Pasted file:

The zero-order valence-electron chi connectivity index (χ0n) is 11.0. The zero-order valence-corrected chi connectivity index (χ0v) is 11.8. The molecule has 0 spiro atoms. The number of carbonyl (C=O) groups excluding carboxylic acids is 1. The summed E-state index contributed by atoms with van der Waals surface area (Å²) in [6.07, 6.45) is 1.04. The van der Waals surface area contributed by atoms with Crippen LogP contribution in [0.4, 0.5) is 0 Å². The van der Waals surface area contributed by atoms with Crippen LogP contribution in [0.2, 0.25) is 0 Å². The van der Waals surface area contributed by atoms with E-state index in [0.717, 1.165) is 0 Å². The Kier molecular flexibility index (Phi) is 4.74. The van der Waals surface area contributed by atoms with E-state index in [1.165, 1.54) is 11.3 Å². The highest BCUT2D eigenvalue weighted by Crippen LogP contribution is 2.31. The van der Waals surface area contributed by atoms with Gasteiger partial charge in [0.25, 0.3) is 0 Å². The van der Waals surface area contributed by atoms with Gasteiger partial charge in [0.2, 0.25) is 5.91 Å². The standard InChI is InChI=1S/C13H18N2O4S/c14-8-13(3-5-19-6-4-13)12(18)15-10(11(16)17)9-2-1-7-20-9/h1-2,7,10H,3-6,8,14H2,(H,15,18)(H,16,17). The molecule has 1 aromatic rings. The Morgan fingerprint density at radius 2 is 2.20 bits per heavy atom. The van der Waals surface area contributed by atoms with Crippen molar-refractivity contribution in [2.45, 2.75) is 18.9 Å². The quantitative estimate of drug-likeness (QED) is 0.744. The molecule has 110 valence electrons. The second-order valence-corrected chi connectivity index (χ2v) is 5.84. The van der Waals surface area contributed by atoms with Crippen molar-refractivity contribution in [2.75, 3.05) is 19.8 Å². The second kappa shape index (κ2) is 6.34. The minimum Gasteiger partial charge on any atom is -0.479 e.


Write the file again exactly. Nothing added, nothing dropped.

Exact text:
The zero-order valence-electron chi connectivity index (χ0n) is 11.0. The zero-order valence-corrected chi connectivity index (χ0v) is 11.8. The molecule has 0 spiro atoms. The number of carbonyl (C=O) groups excluding carboxylic acids is 1. The summed E-state index contributed by atoms with van der Waals surface area (Å²) in [6.07, 6.45) is 1.04. The van der Waals surface area contributed by atoms with Crippen LogP contribution in [0.4, 0.5) is 0 Å². The van der Waals surface area contributed by atoms with Crippen LogP contribution in [0.2, 0.25) is 0 Å². The van der Waals surface area contributed by atoms with E-state index in [0.717, 1.165) is 0 Å². The Kier molecular flexibility index (Phi) is 4.74. The van der Waals surface area contributed by atoms with E-state index in [1.165, 1.54) is 11.3 Å². The highest BCUT2D eigenvalue weighted by Crippen LogP contribution is 2.31. The van der Waals surface area contributed by atoms with Gasteiger partial charge in [0.25, 0.3) is 0 Å². The van der Waals surface area contributed by atoms with Gasteiger partial charge in [0.2, 0.25) is 5.91 Å². The standard InChI is InChI=1S/C13H18N2O4S/c14-8-13(3-5-19-6-4-13)12(18)15-10(11(16)17)9-2-1-7-20-9/h1-2,7,10H,3-6,8,14H2,(H,15,18)(H,16,17). The molecule has 1 aromatic rings. The Morgan fingerprint density at radius 2 is 2.20 bits per heavy atom. The van der Waals surface area contributed by atoms with Crippen molar-refractivity contribution in [2.45, 2.75) is 18.9 Å². The quantitative estimate of drug-likeness (QED) is 0.744. The molecule has 110 valence electrons. The second-order valence-corrected chi connectivity index (χ2v) is 5.84. The van der Waals surface area contributed by atoms with Crippen molar-refractivity contribution in [2.75, 3.05) is 19.8 Å². The second kappa shape index (κ2) is 6.34. The minimum Gasteiger partial charge on any atom is -0.479 e.